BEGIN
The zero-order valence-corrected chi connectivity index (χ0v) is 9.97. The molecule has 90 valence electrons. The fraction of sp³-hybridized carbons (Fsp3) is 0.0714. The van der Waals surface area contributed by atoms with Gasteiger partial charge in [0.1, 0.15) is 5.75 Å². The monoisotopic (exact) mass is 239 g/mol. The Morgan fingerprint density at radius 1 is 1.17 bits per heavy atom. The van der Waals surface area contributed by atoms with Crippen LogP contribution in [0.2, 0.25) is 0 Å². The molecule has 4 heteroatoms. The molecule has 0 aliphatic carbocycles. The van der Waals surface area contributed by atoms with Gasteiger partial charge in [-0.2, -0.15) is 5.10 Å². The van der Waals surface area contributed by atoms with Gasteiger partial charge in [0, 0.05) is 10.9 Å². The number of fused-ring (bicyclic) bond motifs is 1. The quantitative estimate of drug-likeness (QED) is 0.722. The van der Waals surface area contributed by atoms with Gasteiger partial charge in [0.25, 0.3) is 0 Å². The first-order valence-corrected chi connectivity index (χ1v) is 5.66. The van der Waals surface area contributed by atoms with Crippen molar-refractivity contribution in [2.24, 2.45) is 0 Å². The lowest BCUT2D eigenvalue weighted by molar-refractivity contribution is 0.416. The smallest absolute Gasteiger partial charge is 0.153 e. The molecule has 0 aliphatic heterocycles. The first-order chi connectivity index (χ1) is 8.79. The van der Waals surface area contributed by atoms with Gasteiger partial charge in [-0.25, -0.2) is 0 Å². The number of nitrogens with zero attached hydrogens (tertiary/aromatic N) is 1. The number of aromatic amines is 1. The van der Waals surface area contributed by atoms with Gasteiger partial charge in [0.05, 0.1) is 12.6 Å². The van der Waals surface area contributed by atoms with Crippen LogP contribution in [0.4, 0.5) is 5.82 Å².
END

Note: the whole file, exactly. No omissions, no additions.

The zero-order valence-corrected chi connectivity index (χ0v) is 9.97. The molecule has 90 valence electrons. The fraction of sp³-hybridized carbons (Fsp3) is 0.0714. The van der Waals surface area contributed by atoms with Gasteiger partial charge in [0.1, 0.15) is 5.75 Å². The monoisotopic (exact) mass is 239 g/mol. The Morgan fingerprint density at radius 1 is 1.17 bits per heavy atom. The van der Waals surface area contributed by atoms with Crippen LogP contribution in [0.2, 0.25) is 0 Å². The molecule has 4 heteroatoms. The molecule has 0 aliphatic carbocycles. The van der Waals surface area contributed by atoms with Gasteiger partial charge in [-0.2, -0.15) is 5.10 Å². The van der Waals surface area contributed by atoms with Gasteiger partial charge in [0, 0.05) is 10.9 Å². The number of fused-ring (bicyclic) bond motifs is 1. The quantitative estimate of drug-likeness (QED) is 0.722. The van der Waals surface area contributed by atoms with Gasteiger partial charge in [0.25, 0.3) is 0 Å². The first-order valence-corrected chi connectivity index (χ1v) is 5.66. The van der Waals surface area contributed by atoms with Crippen molar-refractivity contribution in [2.24, 2.45) is 0 Å². The lowest BCUT2D eigenvalue weighted by molar-refractivity contribution is 0.416. The smallest absolute Gasteiger partial charge is 0.153 e. The molecule has 0 aliphatic heterocycles. The first-order chi connectivity index (χ1) is 8.79. The van der Waals surface area contributed by atoms with Gasteiger partial charge in [-0.25, -0.2) is 0 Å². The number of nitrogens with zero attached hydrogens (tertiary/aromatic N) is 1. The number of aromatic amines is 1. The van der Waals surface area contributed by atoms with Gasteiger partial charge in [0.05, 0.1) is 12.6 Å². The van der Waals surface area contributed by atoms with Crippen LogP contribution in [0.4, 0.5) is 5.82 Å².